The Heart in Denial

I have to be careful about what public broadcasting I tune into.  New Mexico’s offbeat branch of NPR runs weekly campaigns on cardiac disease and the many signs of a heart attack, as told by survivors or the children of non-survivors.  On any day you can enjoy a visceral description of heart failure as told by an elderly Hispanic woman, with panels on what you should do when you have your heart attack.  It’s gotten to the point that I have to turn the station the moment I hear the word, “heart.”  Shortly thereafter, the odds are I’ll drive by a billboard with a handsome, white paramedic that reads, “Heart attack? Call 911.”  Albuquerque is a cardiac minefield.

I feel a violent discomfort with the idea of billboards reminding me about the ever-present heart attack, like little mortality postcards on the roadside just in case you were feeling relaxed, but I begrudge the billboard its funny setup.  It seems like a weird memo, from a business that needs no advertising, with a weirder setup, like the way to talk about a cardiac event is the same way to ask about car troubles. “Heart attack?”  If they put enough up, anyone drifting around having a heart attack in Albuquerque and wondering what they’re supposed to do now will get the snappy reminder, “Hey, you can call 911 for that.”

My anxiety is generalized enough that any podcast or radio feature on illness either repulses or enthralls me.  I especially like stories from the ill, first hand, about their coping strategies.  How did they feel when they were diagnosed?  Do they have any funny quips about disease?  But you’re OK right?  But you’ll die?  Find me any successful person with a serious illness who isn’t full-out dying, interview him or her, and send me every minute you have.  It will either embolden me or ignite a downward spiral of mental anguish.

I recently listened to a podcast in which the hosts were interviewing Michael Kinsley, creator of the magazine Slate, about his Parkinson’s.  It was one of the better illness interviews I’ve heard, full of whit and unconventional observations about death, many of which hadn’t yet occurred to me.  This in particular stood out to me: when it comes to bad mortal news, “there are only two strategies: denial or confrontation.”  Usually people say you can accept or deny your terminal illness, but acceptance, Michael says, is frankly not a choice a person can make.  It either comes to you, or it doesn’t, so you’re left with denial or confrontation.  In the latter, you attack your own illness via support groups and doctor’s consultations and juicing.  You feel like you’re accepting, but the method is more akin to stomping on an ant hill until all the ants inside are dead.  You are in reality fighting, which any white American who’s read a book on Zen Buddhism will tell you is a very different animal from acceptance.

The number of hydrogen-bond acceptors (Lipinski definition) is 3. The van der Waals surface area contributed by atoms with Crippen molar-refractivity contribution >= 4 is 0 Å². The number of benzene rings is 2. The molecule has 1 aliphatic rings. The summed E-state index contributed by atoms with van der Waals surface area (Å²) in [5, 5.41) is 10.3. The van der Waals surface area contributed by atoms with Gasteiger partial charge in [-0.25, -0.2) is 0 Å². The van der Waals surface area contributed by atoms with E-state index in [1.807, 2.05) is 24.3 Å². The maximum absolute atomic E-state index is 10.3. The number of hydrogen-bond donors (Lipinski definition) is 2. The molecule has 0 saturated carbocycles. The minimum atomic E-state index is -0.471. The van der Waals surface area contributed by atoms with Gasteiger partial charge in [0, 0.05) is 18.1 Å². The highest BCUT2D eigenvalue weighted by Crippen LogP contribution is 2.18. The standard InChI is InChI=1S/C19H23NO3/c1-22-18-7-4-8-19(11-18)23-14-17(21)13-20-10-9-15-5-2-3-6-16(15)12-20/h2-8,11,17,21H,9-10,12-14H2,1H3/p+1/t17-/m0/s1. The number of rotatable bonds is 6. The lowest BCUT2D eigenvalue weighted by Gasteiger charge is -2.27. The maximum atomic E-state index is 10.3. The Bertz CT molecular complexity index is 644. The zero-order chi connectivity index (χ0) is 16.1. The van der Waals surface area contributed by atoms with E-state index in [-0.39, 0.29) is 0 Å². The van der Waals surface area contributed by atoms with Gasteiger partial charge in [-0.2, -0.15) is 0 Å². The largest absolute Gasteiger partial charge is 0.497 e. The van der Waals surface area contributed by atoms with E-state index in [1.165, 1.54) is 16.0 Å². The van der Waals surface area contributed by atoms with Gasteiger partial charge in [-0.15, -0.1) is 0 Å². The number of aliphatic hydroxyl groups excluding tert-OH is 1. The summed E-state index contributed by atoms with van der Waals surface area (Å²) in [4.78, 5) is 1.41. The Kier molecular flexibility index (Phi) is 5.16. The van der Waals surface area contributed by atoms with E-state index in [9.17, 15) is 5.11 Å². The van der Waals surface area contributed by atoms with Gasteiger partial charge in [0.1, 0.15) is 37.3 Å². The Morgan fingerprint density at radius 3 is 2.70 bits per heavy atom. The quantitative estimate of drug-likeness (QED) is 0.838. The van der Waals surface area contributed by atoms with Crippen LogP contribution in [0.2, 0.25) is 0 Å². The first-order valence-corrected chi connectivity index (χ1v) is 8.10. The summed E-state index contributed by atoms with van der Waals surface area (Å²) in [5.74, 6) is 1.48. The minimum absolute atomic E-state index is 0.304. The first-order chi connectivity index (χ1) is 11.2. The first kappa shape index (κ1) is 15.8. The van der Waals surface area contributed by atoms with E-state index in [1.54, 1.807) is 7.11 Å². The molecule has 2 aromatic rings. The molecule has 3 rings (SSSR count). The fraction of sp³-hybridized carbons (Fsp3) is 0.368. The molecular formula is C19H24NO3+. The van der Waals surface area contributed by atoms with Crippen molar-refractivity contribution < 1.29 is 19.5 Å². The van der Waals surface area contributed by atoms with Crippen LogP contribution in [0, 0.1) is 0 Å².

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The Mistrusted Heart

we used to trust each other.

do you remember?

trust isn’t what they say it is.  something aware, this person you make a choice over, this precious stone you look at in your window, acknowledge, appreciate.  that’s not trust.

when you trusted me, you barely knew me.  we were practically brothers, closer even, so implicit was your trust, you never gave me a second thought.  hot, cold, dizzy, awake, easy, we never looked at each other.

we didn’t need to.

we used to trust each other like that.

you didn’t think, he might fail me.  i mean, you knew i would, in the way we know the sun will implode.  like i will, like all of us, the things you trust will implode on themselves.  still, we aren’t that bad.   you’ve just forgotten.

i can still take you places.  i took you to so many before you forgot.  you placed at state because of me, first in 200 meter backstroke.  you climbed a goddamn mountain because of me, how many fucking feet?  you fell in love, because i gave you the blood to do it.

you thought you were dying because of me.  you didn’t die, may i remind you, i got you through even that.  but am i appreciated?

we were lying down the other day like we used to.  you were giving off heat like an oven, and you almost put your hand on me, wanting to press against me, the first time you’ve touched me in how long.  i felt nervous with it hovering over me, like it might swat me, or reassure me, and i thought, maybe this time.  but you pulled away.  couldn’t touch me.

my work used to be taken for granted, in the best way.  now i’m a disappointment?  i feel you watch my every move, and doubt.  you’re terrified of me, like a hag in a sleeping bag on the sidewalk.  you think that’s not disappointing?

jesus, i’m not even that old.

did I miss a beat?  how can i know? i do a lot of them a day.  it’s a big job.  one misstep, things crumble.  do you realize how much worse others have it?  you want to know what real failure looks like?
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